birth story_2

The birth team was awesome --I was so impressed with all of them. Fran was a champ, definitely benefited from the child birth classes to help prepare. It was tough for him to see me laboring. I am SO glad we had a doula--Sarah was amazing, and really helped at home (where the majority of labor ended up happening). I was surprised that during labor I never questioned my decision to do a natural labor. I was expecting to have doubts and to have to mentally push those thoughts out, but they never came. Also I had been nervous about my umbilical cord being around baby’s neck (I had been told that this is pretty common, but it still freaked me out)--mine ended up being wrapped around his neck once, but it didn’t harm him at all and Rachel was able to easily unwrap it.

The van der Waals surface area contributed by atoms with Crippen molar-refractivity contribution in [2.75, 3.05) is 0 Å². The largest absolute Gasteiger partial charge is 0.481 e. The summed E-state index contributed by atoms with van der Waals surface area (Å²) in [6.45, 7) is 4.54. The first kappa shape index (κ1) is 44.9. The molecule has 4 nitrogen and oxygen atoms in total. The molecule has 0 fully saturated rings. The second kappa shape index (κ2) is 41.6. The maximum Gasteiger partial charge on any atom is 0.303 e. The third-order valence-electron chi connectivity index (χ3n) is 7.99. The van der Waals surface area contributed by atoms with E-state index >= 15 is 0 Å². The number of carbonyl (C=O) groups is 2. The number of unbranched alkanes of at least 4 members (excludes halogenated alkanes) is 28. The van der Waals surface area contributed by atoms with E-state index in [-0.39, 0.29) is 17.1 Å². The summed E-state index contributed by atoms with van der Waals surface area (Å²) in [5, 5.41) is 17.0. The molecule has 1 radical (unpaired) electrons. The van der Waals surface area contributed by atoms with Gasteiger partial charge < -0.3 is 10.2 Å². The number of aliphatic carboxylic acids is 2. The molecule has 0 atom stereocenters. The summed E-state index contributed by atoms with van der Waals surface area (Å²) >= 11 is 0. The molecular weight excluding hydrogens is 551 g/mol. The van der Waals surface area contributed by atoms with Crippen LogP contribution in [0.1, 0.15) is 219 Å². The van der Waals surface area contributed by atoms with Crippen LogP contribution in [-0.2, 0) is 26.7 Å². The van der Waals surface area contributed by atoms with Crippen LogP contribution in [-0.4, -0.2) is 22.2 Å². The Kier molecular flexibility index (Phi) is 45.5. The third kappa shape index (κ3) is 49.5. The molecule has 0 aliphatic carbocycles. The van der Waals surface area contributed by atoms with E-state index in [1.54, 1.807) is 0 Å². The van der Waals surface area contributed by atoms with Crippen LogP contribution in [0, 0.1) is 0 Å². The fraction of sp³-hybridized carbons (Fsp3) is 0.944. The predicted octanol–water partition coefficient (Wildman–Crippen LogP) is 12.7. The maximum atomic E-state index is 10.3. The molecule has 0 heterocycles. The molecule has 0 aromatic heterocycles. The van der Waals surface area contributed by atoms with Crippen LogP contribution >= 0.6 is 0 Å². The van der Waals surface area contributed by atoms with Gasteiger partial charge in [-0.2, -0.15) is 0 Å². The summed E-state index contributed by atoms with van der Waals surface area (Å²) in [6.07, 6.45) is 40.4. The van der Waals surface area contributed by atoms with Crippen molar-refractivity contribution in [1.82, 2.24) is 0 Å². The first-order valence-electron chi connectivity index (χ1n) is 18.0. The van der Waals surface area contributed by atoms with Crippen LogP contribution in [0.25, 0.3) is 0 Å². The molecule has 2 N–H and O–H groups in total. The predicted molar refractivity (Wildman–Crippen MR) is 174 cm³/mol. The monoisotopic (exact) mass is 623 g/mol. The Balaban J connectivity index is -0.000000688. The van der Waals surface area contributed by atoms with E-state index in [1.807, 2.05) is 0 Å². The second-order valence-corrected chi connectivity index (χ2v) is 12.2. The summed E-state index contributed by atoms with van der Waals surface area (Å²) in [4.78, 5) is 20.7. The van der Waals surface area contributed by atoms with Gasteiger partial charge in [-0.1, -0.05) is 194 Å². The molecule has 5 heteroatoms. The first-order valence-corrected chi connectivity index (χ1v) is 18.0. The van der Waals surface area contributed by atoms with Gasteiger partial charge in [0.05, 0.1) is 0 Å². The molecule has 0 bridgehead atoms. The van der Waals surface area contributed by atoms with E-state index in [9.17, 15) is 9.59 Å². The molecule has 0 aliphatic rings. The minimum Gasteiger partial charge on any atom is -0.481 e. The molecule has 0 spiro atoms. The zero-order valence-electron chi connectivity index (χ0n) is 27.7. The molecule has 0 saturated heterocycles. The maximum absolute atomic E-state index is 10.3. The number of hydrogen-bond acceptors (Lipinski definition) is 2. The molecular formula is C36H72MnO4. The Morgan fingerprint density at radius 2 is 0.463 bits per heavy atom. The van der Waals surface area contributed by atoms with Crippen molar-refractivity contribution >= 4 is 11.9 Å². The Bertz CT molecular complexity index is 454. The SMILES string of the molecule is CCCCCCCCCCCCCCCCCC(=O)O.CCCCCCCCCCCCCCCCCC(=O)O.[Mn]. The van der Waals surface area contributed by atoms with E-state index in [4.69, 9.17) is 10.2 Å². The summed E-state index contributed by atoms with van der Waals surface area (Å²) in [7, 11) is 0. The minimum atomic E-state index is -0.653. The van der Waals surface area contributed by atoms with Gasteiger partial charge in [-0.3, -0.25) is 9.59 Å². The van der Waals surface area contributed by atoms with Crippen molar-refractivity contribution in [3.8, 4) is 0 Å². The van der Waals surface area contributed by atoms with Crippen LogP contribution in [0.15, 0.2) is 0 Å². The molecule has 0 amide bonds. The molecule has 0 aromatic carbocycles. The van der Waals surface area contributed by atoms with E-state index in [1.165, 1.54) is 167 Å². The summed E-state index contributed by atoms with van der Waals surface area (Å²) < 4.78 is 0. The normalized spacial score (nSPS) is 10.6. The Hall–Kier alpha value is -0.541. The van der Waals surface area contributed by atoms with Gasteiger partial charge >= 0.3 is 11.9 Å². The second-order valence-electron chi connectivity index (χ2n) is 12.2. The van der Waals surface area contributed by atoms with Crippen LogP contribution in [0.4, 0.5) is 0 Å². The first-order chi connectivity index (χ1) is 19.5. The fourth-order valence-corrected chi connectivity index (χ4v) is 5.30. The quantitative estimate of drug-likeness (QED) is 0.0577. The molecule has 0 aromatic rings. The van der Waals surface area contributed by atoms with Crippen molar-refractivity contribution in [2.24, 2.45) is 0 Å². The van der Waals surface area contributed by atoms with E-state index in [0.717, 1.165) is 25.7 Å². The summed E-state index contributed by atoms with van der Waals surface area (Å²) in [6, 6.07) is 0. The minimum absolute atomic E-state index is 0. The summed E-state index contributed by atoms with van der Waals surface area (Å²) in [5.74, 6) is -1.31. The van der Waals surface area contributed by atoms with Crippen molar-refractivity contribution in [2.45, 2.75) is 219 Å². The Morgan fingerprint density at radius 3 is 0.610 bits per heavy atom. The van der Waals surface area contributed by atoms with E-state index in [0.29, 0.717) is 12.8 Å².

In total I'd say I was in labor for 12 hours (including pre-labor)-- 6 of which was active labor+pushing. The birth team applauded my ability to control the pushing, and take it slow. I didn't need any stitches, and both me and baby checked out as healthy and good to go. I will share that when the nurses had me get up for the first time to use the bathroom (after about 3 hours of laying and bonding with baby), I made it to the bathroom but passed out once I got there -- I think at the sight of blood (first time I really saw any... and I have a weak stomach). The nurses took good care of me, got me lots of fluids, and back in bed without any issues.

birth story_3